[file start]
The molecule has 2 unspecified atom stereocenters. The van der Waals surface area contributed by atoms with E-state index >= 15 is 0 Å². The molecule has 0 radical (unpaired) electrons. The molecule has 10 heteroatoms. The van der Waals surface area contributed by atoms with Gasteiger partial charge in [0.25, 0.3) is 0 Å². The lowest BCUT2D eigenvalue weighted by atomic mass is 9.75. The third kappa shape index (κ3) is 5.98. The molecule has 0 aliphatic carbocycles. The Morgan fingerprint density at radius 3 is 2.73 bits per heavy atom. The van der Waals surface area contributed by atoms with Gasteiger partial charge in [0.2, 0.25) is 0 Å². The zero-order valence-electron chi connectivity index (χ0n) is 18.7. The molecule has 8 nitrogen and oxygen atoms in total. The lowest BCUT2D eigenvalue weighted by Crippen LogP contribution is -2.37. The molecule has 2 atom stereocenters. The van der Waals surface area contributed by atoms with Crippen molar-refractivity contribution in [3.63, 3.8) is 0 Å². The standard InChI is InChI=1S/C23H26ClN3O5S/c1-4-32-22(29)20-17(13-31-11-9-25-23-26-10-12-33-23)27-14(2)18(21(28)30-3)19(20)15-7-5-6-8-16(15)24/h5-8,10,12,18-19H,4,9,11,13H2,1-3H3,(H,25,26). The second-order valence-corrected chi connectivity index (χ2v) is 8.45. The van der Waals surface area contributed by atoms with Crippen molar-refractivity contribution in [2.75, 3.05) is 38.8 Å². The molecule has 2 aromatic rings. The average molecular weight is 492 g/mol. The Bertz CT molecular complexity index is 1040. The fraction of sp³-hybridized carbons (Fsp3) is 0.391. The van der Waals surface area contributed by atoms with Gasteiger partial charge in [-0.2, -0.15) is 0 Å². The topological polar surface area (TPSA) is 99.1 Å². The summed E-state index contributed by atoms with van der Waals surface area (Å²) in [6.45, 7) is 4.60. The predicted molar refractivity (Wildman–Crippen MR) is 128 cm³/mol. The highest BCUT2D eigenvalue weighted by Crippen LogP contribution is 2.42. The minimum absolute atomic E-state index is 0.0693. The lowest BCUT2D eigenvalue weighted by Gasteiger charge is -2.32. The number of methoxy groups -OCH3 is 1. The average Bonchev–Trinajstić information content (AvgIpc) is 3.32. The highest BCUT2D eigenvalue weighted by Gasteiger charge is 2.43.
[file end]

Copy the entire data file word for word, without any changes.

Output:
The molecule has 2 unspecified atom stereocenters. The van der Waals surface area contributed by atoms with E-state index >= 15 is 0 Å². The molecule has 0 radical (unpaired) electrons. The molecule has 10 heteroatoms. The van der Waals surface area contributed by atoms with Gasteiger partial charge in [0.25, 0.3) is 0 Å². The lowest BCUT2D eigenvalue weighted by atomic mass is 9.75. The third kappa shape index (κ3) is 5.98. The molecule has 0 aliphatic carbocycles. The Morgan fingerprint density at radius 3 is 2.73 bits per heavy atom. The van der Waals surface area contributed by atoms with Gasteiger partial charge in [0.2, 0.25) is 0 Å². The zero-order valence-electron chi connectivity index (χ0n) is 18.7. The molecule has 8 nitrogen and oxygen atoms in total. The lowest BCUT2D eigenvalue weighted by Crippen LogP contribution is -2.37. The molecule has 2 atom stereocenters. The van der Waals surface area contributed by atoms with Crippen molar-refractivity contribution in [3.63, 3.8) is 0 Å². The standard InChI is InChI=1S/C23H26ClN3O5S/c1-4-32-22(29)20-17(13-31-11-9-25-23-26-10-12-33-23)27-14(2)18(21(28)30-3)19(20)15-7-5-6-8-16(15)24/h5-8,10,12,18-19H,4,9,11,13H2,1-3H3,(H,25,26). The second-order valence-corrected chi connectivity index (χ2v) is 8.45. The van der Waals surface area contributed by atoms with Crippen molar-refractivity contribution in [2.75, 3.05) is 38.8 Å². The molecule has 2 aromatic rings. The average molecular weight is 492 g/mol. The Bertz CT molecular complexity index is 1040. The fraction of sp³-hybridized carbons (Fsp3) is 0.391. The van der Waals surface area contributed by atoms with Gasteiger partial charge in [-0.2, -0.15) is 0 Å². The topological polar surface area (TPSA) is 99.1 Å². The summed E-state index contributed by atoms with van der Waals surface area (Å²) in [6.45, 7) is 4.60. The predicted molar refractivity (Wildman–Crippen MR) is 128 cm³/mol. The highest BCUT2D eigenvalue weighted by Crippen LogP contribution is 2.42. The minimum absolute atomic E-state index is 0.0693. The lowest BCUT2D eigenvalue weighted by Gasteiger charge is -2.32. The number of methoxy groups -OCH3 is 1. The average Bonchev–Trinajstić information content (AvgIpc) is 3.32. The highest BCUT2D eigenvalue weighted by Gasteiger charge is 2.43.